A typical day shift for University of New Mexico Police Department Officer Patrick Burk starts at 6 a.m.
On June 18 at 6:34 a.m., his first emergency call of the day crackled over radio dispatch — a near-drowning at Johnson Gym Pool.
Red and blue lights flashed on top of a wailing white SUV as Burk hastily travelled east on Lomas Boulevard.
Less than four minutes after the call, Burk joined two other UNMPD officers on the scene.
The pool sat still, as lifeguards and doctors in swimming wear huddled around the victim, performing life saving measures.
As Burk and emergency medical technicians entered the building, a nearby emergency radio reported the victim was “conscious and coughing.” Burk surveyed the scene as EMTs stabilised the 77-year-old male.
Less than 20 minutes later, the victim was on a gurney and talking on a cell phone as EMTs rolled him to an ambulance.
Burk, a native New Mexican and a 17-and-a half year retired Bernalillo County Sheriff, has been with UNMPD for just over two years.
He comes from a family history of wearing the badge. His mother was an Albuquerque Police Department Officer and his father was a Bernalillo County Sheriff. He said his parents met during an undercover drug sting before his father became the Airport Chief of Police.
He said he encourages students to pursue a career in law enforcement if they are thinking about it.
“Only (become a police officer) if your heart is into it,” Burk said. “If you’re not in it for the right reason, then leave your profession. (That’s) not for just being a cop, that’s for any profession.”
For Burk, a typical day consists of balancing his initial responsibilities — such as patrolling UNM’s sparse offices and abandoned properties — with answering service calls.
UNM’s properties are scattered between Menaul Boulevard and Gibson Boulevard. Many of these properties consist of administrative offices, but some are abandoned.
The North, Main and South campus locations are shared among Burk and three other UNMPD officers during the day shift.
UNMPD officers aim to deter vehicle break-ins during their patrols, in addition to checking on faculty.
Some UNM parking lots can contain less than 100 cars, while others can have more than 400. Burk said patrolling some of these lots can take all day.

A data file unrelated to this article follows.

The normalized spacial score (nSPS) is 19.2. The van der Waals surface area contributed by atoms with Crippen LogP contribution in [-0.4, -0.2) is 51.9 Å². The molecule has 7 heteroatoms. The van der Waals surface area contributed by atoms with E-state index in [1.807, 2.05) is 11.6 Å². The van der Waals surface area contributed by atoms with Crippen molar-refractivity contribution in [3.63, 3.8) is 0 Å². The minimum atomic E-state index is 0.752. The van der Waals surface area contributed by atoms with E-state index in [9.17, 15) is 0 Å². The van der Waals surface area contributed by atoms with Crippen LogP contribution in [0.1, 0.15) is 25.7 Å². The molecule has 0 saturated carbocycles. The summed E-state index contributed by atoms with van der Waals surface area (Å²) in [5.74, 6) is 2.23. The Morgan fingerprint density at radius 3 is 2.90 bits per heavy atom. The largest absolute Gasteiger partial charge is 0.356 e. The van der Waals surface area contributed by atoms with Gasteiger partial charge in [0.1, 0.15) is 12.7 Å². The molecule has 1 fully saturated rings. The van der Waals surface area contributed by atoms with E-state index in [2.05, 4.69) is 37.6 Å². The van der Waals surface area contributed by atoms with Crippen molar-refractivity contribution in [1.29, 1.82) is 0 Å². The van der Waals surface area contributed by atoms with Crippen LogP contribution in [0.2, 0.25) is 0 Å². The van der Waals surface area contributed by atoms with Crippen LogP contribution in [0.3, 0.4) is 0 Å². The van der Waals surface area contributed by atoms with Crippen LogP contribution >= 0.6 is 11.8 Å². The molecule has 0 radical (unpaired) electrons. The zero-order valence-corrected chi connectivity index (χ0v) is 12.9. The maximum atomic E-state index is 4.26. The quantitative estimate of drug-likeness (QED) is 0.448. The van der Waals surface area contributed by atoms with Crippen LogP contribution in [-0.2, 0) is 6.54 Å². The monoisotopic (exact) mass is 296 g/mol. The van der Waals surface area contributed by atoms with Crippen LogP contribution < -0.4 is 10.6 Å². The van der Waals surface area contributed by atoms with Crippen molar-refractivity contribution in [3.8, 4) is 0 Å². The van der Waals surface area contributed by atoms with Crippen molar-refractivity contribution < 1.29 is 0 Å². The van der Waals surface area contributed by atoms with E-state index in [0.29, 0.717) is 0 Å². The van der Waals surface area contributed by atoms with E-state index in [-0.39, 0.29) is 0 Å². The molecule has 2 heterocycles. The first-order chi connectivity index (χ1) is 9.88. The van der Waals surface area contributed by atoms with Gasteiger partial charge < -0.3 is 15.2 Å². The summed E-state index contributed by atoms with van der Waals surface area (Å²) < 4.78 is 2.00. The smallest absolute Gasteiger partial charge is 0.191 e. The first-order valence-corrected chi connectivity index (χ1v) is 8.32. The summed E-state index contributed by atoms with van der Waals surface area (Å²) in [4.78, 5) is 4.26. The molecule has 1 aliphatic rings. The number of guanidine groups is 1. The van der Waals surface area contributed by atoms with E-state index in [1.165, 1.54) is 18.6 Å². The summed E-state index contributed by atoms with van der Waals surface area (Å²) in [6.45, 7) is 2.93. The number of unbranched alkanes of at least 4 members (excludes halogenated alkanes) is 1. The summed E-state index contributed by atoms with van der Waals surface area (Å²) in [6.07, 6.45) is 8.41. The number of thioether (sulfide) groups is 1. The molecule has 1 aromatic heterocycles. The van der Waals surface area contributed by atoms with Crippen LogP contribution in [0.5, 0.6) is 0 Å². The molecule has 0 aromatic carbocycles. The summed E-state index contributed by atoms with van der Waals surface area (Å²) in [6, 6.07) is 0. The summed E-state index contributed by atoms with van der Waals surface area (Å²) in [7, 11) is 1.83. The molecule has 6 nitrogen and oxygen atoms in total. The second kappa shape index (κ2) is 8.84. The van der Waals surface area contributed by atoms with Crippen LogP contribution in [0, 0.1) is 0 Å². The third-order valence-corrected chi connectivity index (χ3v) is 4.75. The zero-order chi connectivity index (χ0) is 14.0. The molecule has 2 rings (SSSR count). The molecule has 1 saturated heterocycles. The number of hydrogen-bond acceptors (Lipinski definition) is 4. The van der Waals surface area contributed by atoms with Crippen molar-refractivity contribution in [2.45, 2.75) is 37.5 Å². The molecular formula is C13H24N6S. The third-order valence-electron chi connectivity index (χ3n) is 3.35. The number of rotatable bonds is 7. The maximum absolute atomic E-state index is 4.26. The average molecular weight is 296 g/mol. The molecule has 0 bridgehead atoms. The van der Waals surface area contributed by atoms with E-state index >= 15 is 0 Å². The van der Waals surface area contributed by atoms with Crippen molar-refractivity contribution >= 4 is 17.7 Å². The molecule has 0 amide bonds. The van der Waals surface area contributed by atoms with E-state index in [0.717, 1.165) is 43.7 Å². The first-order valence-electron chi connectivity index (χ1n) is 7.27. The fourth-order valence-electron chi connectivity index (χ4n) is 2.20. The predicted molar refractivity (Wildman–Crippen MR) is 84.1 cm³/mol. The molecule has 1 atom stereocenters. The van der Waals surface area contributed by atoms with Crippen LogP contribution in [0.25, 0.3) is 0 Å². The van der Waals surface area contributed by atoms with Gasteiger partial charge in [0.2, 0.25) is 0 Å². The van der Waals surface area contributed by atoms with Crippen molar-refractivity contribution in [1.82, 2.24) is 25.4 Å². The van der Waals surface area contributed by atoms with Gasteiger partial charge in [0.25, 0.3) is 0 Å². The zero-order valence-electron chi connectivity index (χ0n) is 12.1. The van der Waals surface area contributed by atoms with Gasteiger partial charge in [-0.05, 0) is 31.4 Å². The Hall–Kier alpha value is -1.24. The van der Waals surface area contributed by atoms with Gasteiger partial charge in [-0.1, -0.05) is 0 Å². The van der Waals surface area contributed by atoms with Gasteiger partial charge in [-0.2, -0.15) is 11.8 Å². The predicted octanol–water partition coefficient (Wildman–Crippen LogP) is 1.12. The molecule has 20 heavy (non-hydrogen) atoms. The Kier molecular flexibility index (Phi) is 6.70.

“We’re probably about 10 (officers) shy to cover the area that we would need to cover appropriately,” he said. “We need more cops.”
Due to the vast area and low number of officers on shift, Burk said some service calls are prioritized and can result in some parking lots getting “neglected.”
Burk said although the day crew consists of a handful of officers, each person has more than 15 years in law enforcement experience. Altogether, the department is made up of former police lieutenants, commanders, and gang, narcotics and homicide detectives. Burk said because of the background and experience held by each officer, the department is self-sufficient.
While snaking through the parking lot of the Center for Development and Disability off Menaul Boulevard, a call is dispatched over Burk’s radio — a tripped alarm at the Southwest Hispanic Institute off of Sigma Chi Road.
Burk made mental note of any cars on the road and scanned the building for any signs of forced entry.
Another officer arrived on the scene and made note of a car parked in front of the building. After running the license plate through their software, and it came back registered to a UNM faculty member.
It was a false alarm.
The officers helped the faculty member disable the building’s alarm and all parties returned to their tasks.
Even with veteran officers, Burk said the biggest issue the University struggles with is property theft. He said any parking lot can be targeted and if you want to mitigate the possibility of vehicle break-ins, do not leave valuables in a car.
“We get a criminal element that preys on this community, because this community is made up of young adults who are so busy with trying to stay afloat and learn how to be an adult in general,” Burk said. “It’s rough. They’re easy (targets).”
Burk said bicycles are popular targets for thieves, adding that students should register their bike’s serial number with UNMPD in the event it gets stolen.
While he patrols UNM’s properties, Burk wears a bulletproof vest. He said wearing it changes his thinking.
“I’m responsible for the guys I work with. I take it very seriously when I put on the uniform and I’m going to do my job to my fullest to ensure that not only I go home safe, (but) that my partner goes home safe, (as well as) anyone we’re out here to protect — if I can influence them going home safely then I will,” Burk said.
Even driving through University parking lots, Burk said he remains vigilant, because of growing trends of ambush style attacks on police officers throughout the decade.
“In order for me to go home to my family, to my daughters, I have to change how I handle myself at work,” he said.
There have not been any ambushes on law enforcement officers so far in New Mexico in 2018, according to the National Law Enforcement Officers Memorial Fund (NLEOMF), a nonprofit that documents officer fatalities. The NLEOMF, however, recorded over 120 law enforcement fatalities in 2017, a decrease from 159 in 2016.
Anthony Jackson is a freelance reporter with the Daily Lobo. He can be contacted at firstname.lastname@example.org or on Twitter @TonyAnjackson.